In FrontPage I discuss the latest Obama administration willful ignorance:
Relax. After reports surfaced last month that dozens of private airline employees may have had terror ties, Homeland Security Secretary Jeh Johnson this week set the record straight: “It’s not that they’re suspected terrorists. It’s that they hadn’t been vetted through all available databases. We have since corrected that problem and the cases have been resolved.” There is just one problem: this is not really a problem that can be corrected.
This came after the Cox Washington News Bureau reported that there were no fewer than 73 airport workers with possible terror ties, working at airports including Sea-Tac Airport in Seattle, Hartsfield-Jackson Airport in Atlanta, Logan Airport in Boston, Orlando International Airport in Florida, Memphis International Airport in Tennessee, and others. But Johnson boasted: “We’re doing a better job of consulting all of the right databases when it comes to airport security and a host of other things.”
Is that so? How reassuring. Presumably Johnson and his team have consulted their extensive database of card-carrying Islamic State members, and have diligently compared it to their list of airport employees, and have removed those who appeared on both lists. The only problem with this scenario, of course, is that there is no such database, or anything comparable to it. There is simply no database that Johnson could consult that would enable the Department of Homeland Security to remove everyone with terror ties from airport jobs.
The impossibility of doing this is compounded by the fact that the Islamic State deliberately recruits people who have no criminal records, and instructs its operatives to blend in with the larger society, not wearing caftans or carrying around Qur’ans or even going to mosque – in other words, to obscure any possible information that might show up on DHS databases.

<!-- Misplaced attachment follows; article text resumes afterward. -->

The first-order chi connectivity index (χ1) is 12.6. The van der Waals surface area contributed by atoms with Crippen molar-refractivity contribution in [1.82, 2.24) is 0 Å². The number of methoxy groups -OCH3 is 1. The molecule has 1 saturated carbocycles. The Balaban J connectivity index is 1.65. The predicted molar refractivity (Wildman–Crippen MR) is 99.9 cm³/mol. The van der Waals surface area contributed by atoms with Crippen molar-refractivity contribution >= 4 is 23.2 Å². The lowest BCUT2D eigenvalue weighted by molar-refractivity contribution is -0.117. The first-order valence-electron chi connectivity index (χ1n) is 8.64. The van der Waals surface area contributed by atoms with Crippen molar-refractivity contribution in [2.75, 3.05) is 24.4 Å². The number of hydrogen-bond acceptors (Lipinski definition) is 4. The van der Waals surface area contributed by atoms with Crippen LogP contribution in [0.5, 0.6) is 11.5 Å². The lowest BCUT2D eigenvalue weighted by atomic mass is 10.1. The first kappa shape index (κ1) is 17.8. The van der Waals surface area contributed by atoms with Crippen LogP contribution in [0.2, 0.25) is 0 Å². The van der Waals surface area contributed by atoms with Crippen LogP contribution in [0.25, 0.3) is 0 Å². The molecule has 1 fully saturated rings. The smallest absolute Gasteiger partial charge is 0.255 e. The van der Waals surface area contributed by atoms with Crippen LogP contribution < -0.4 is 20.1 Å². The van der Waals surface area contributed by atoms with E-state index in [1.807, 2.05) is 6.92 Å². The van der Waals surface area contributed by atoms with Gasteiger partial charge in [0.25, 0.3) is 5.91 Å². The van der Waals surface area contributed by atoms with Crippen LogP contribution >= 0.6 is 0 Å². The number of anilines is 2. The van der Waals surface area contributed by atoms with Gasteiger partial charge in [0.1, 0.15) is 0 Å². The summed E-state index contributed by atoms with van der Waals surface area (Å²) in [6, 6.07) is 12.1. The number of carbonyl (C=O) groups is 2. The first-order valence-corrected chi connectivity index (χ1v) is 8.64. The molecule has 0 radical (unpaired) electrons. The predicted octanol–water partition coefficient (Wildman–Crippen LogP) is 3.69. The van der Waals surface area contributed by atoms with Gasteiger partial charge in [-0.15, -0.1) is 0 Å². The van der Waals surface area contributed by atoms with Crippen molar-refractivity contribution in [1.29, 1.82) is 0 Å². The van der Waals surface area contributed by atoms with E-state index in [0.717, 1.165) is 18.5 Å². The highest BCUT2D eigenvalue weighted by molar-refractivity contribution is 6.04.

Compounding the impossibility of screening out people with terror ties from airport jobs is the fact that the Obama administration is bound as a matter of policy to ignore and deny the terrorists’ motivating ideology – so how can it vet for it? This goes back to October 19, 2011, Farhana Khera of Muslim Advocates, wrote a letter to John Brennan, who was then the Assistant to the President on National Security for Homeland Security and Counter Terrorism. The letter was signed not just by Khera, but by the leaders of virtually all the significant Islamic groups in the United States: 57 Muslim, Arab, and South Asian organizations, many with ties to Hamas and the Muslim Brotherhood, including the CAIR, ISNA, MAS, the Islamic Circle of North America (ICNA), Islamic Relief USA; and MPAC.
The letter denounced what it characterized as U.S. government agencies’ “use of biased, false and highly offensive training materials about Muslims and Islam,” and emphasized that this was an issue of the utmost importance: “The seriousness of this issue cannot be overstated, and we request that the White House immediately create an interagency task force to address this problem, with a fair and transparent mechanism for input from the Muslim, Arab, and South Asian communities, including civil rights lawyers, religious leaders, and law enforcement experts.”
The task force was needed because “while recent news reports have highlighted the FBI’s use of biased experts and training materials, we have learned that this problem extends far beyond the FBI and has infected other government agencies, including the U.S. Attorney’s Anti-Terrorism Advisory Councils, the U.S. Department of Homeland Security, and the U.S. Army. Furthermore, by the FBI’s own admission, the use of bigoted and distorted materials in its trainings has not been an isolated occurrence. Since last year, reports have surfaced that the FBI, and other federal agencies, are using or supporting the use of biased trainers and materials in presentations to law enforcement officials.”
Khera complained that my books could be found in “the FBI’s library at the FBI training academy in Quantico, Virginia”; that a reading list accompanying a powerpoint presentation by the FBI’s Law Enforcement Communications Unit recommended my book The Truth About Muhammad; and that in July 2010 I “presented a two-hour seminar on ‘the belief system of Islamic jihadists’ to the Joint Terrorism Task Force (JTTF) in Tidewater, Virginia,” and “presented a similar lecture to the U.S. Attorney’s Anti-Terrorism Advisory Council, which is co-hosted by the FBI’s Norfolk Field Office.”
These were supposed to be terrible things because I was bigoted and hateful. But many of the examples Khera adduced of “bigoted and distorted materials” involved statements that were not actually bigoted and distorted at all, but simply accurate. What was distorted was Khera’s representation of them. For instance, Khera stated,
A 2006 FBI intelligence report stating that individuals who convert to Islam are on the path to becoming “Homegrown Islamic Extremists,” if they exhibit any of the following behavior: